Hannes Bajohr and Rieke Trimcev about Judith Shklar | EUROtoday

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Von Liberalismus reden viele, wenige meinen dasselbe. Für die amerikanische Politologin Judith N. Shklar gab es nur eine „zu rechtfertigende Bedeutung“ von Liberalismus: „Jeder erwachsene Mensch sollte in der Lage sein, ohne Furcht und Vorurteil so viele Entscheidungen über so viele Aspekte seines Lebens zu fällen, wie es mit der gleichen Freiheit eines jeden anderen erwachsenen Menschen vereinbar ist.“ Die Definition findet sich in Shklars Essay „Der Liberalismus der Furcht“, veröffentlicht 1989, jenem Jahr, in dem die Sowjetunion zusammenbrach und in dem auch Shklars Fachkollege Francis Fukuyama einen (später auf Buchlänge ausgeweiteten) Aufsatz publizierte, in dem er den globalen Siegeszug der liberalen Demokratie und damit das Ende der Geschichte dia­gnostizierte.

Die These war damals optimistisch, heute wirkt sie mindestens blauäugig. Shklar hingegen bietet einen Liberalismus, der nicht weniger selbstbewusst auftritt, sich aber von jeder geschichtsphilosophisch imprägnierten Siegesgewissheit fernhält. Anders als Fukuyama sah sie im Liberalismus eben keine unausweichliche Begleiterscheinung der Moderne. Stattdessen hob sie hervor, dass die Tyrannei in den letzten zwei Jahrhunderten die Regel gewesen sei, liberale Gesellschaften hätten nur kurz und ausnahmsweise prosperiert. Ihr zentraler Gedanke: Liberalismus sollte nicht mit Glücksversprechen und Idealen aufwarten, sondern sich auf die Vermeidung des Schlimmsten konzen­trieren, auf die Eindämmung der Grausamkeit und der Furcht vor Grausamkeit. Denn wer sich fürchtet, der kann nicht frei handeln.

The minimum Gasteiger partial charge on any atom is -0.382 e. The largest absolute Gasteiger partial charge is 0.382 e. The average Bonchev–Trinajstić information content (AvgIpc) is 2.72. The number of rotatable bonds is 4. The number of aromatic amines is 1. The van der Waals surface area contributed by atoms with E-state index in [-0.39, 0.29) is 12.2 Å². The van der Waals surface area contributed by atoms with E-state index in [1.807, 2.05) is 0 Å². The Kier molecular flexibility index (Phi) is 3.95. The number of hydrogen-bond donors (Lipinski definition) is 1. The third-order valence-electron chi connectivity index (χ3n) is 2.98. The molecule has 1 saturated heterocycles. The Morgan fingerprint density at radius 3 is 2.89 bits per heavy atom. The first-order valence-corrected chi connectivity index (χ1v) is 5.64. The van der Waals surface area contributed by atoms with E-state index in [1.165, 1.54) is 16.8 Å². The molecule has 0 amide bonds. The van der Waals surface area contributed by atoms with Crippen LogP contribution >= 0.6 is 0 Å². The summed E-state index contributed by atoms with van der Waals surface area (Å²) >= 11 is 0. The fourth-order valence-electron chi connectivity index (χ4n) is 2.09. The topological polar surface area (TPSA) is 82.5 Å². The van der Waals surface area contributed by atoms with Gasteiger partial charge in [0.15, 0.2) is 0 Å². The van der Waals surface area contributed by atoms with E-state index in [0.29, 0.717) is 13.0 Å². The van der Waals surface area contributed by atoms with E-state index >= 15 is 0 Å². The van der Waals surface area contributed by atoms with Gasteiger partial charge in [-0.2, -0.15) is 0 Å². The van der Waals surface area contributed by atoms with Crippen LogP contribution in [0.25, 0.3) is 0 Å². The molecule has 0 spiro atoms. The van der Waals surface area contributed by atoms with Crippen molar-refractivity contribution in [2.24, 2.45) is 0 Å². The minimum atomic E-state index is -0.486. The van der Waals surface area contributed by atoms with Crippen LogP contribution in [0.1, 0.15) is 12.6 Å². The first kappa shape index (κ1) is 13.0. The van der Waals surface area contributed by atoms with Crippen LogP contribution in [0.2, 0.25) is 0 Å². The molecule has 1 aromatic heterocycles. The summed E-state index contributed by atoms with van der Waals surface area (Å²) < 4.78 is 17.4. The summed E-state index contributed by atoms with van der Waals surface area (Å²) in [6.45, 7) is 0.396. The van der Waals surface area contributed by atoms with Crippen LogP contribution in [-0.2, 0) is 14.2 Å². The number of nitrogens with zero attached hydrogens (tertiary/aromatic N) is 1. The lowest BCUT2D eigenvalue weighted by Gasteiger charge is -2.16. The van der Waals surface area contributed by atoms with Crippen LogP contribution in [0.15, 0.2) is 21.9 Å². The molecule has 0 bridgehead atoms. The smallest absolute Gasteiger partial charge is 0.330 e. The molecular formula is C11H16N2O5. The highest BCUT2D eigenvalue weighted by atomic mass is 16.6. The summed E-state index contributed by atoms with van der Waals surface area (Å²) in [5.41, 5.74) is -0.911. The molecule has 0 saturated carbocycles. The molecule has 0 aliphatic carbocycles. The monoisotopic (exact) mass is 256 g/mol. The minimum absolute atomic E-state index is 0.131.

Hannes Bajohr und Rieke Trimçev: „ad Judith N. Shklar“.
Hannes Bajohr and Rieke Trimçev: „ad Judith N. Shklar“.European Publishing House

In the USA, Shklar has long been one of the canonical driving forces of political thought. In this country, the days when her name was only known to the initiated are now over. The philosopher Hannes Bajohr made a significant contribution to this when he began translating and publishing Shklar's writings a good decade ago. Now, together with the political scientist Rieke Trimçev, Bajohr has written an introductory commentary on Shklar's entire work. In addition to a concise sketch of the life and work of the theorist, who died in 1992, it contains three essays in which her thinking is tested on the current battlefields of debates about identity politics, the climate crisis and migration.